Dealing With ‘Saltwater Stings’

I have had the great misfortune of encountering a couple of saltwater creatures equipped with very potent defense mechanisms — namely, stingrays and hardhead catfish.

My first incident occurred while wading when I stepped on a very small stingray. It hit me in the ball of the foot, through the sole of a pair of cheap beach shoes. At the time I did not know what it was, but the burning pain was mercifully short lived.

An eagle ray. They are seldom a problem because they stay higher in the water column than stingrays — but they do have stingers at the base of their tails.

When I stepped on a much bigger stingray a year later, I knew what it was because I saw it swim away. This was a whole new venue in the world of pain. I was in the middle of a school of tailing redfish and loathe to leave, so I kept fishing. But as the pain quickly intensified, I knew I was in trouble and headed for home. By the time I got there 30 minutes later, the pain was so severe that the local hospital emergency room became the only option.

Hot Water Relieves Foot Pain
At the hospital a doctor looked at the wound and pronounced it to be a stingray and ordered a pan of hot water. Much to my relief, as soon as my foot hit hot water, the pain subsided. The stingray’s venom is protein based, and is quickly neutralized by heat. However, they left me sitting there by myself for about 20 minutes and the water cooled, and the pain returned with a vengeance. Someone finally heard me groaning and got more hot water and I stopped hurting.

When I got home, I logged onto my computer and Googled “stingray hits.” The first site I logged onto told me everything I needed to know; the venom is neutralized by heat, preferably 120-degree hot water, and that it takes about an hour and a half to run its course. It also said that meat tenderizer applied to the wound will minimize the pain until you can get it into hot water. Had I known all this beforehand, it would have saved me a $400 trip to the emergency room, not to mention an hour or so of intense, teeth-grinding pain. You can bet there has been a container of meat tenderizer in my tackle box ever since.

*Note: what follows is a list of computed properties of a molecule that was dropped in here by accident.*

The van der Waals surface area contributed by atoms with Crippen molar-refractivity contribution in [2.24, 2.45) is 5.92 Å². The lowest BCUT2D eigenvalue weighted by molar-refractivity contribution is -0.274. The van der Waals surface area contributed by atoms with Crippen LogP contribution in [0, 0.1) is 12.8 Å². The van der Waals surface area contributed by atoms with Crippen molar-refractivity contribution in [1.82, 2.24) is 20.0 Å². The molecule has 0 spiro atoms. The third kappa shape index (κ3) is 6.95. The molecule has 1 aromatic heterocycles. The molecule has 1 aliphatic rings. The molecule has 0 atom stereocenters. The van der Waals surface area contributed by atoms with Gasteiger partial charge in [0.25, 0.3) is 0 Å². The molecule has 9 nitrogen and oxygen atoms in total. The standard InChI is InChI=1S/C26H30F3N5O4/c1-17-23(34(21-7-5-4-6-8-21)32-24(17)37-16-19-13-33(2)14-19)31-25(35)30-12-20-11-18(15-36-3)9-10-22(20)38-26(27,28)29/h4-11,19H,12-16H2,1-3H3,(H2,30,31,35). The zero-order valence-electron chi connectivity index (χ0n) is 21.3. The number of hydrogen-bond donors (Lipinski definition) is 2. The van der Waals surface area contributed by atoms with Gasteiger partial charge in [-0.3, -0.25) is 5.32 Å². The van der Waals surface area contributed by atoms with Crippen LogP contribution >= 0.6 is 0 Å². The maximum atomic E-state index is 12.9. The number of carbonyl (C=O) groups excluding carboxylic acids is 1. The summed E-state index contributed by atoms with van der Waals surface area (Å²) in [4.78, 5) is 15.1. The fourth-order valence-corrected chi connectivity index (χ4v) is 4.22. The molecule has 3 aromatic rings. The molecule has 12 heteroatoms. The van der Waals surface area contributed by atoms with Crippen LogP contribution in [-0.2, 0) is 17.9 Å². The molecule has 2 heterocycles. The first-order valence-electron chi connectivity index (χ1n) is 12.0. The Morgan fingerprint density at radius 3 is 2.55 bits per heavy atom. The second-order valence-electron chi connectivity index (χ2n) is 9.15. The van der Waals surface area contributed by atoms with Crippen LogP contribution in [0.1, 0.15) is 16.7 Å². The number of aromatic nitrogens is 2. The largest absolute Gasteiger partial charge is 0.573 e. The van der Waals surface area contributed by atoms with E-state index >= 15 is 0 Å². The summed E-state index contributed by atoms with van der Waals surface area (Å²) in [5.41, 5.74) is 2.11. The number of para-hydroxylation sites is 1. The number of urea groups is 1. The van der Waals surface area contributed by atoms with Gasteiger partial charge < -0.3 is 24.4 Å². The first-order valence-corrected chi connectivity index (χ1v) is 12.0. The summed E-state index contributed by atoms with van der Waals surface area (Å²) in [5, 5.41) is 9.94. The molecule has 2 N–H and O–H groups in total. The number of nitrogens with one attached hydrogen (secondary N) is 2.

There are other complications that can occur should you be unfortunate enough to have a losing encounter with a stingray. If the barb breaks off in the wound, obviously it has to be removed, and if there’s any doubt, you need to see a doctor. And if your tetanus shot is out of date, you will need to get another.

A dehooker will keep your hands at a distance from the toxin-loaded fins of the hardhead catfish.

Shuffle Feet When You Wade
The best method to deal with rays is to avoid them by shuffling your feet when you wade. More than 99 percent of the time, they will get out of your way. However, it’s all about knowing what to do when you run into the 1 percent.

Another critter that packs a venomous punch is the ubiquitous hardhead catfish. It has been my misfortune to get stuck twice by these slimy, undesirable creatures. The first one hit me under my thumbnail with its dorsal fin. I was on a charter with a lady and her three children, and when I turned pale and broke out into a cold sweat I’m not sure who was more scared. It passed in a few minutes, as the penetration was slight. After that trip I purchased a dehooking device to avoid further such painful encounters. But even that did not prove totally effective.

On a backcountry trip for redfish with cut bait, I landed a 12-inch hardhead on a circle hook, right where it was supposed to be, in the corner of his mouth. I grabbed the shank of the hook with the tool, and gave the fish a shake. Instead of going over the side, it bounced off the gunwale and landed dorsal fin first on the left side of my big toe. The resulting half-inch gash quickly covered the deck with blood, and I doubt that a red-hot poker could have hurt more. I quickly reached for the meat tenderizer, and it did indeed lessen the pain. However, it still hurt, and it hurt a lot.

Home Remedy: Try Meat Tenderizer
I got home in 20 minutes and quickly Googled “catfish stings,” and was again saved by the first website listed. Same treatment as for a stingray hit — hot water! The pain subsided immediately, but overnight my foot swelled to twice its size and was tender in the extreme.

A dehooker and a pair of needle nose pliers will help you stay out of harms way. The meat tenderizer is for the other times.

My grandmother’s remedy for a festering wound was to soak it in hot water laced with vinegar and Epsom salts. Mercifully, after a couple of hours soaking in the solution the swelling went down and the pain went away. A day later my foot was back to normal.

Anybody who fishes in saltwater should carry some meat tenderizer and know what to do in the event of a sting. Now there are also hot packs that are chemically activated that will neutralize the venom. It’s a thing best avoided, but even when every precaution is taken, that 1 percent is always going to be there. Knowing how to deal with either creature will minimize pain and expense.

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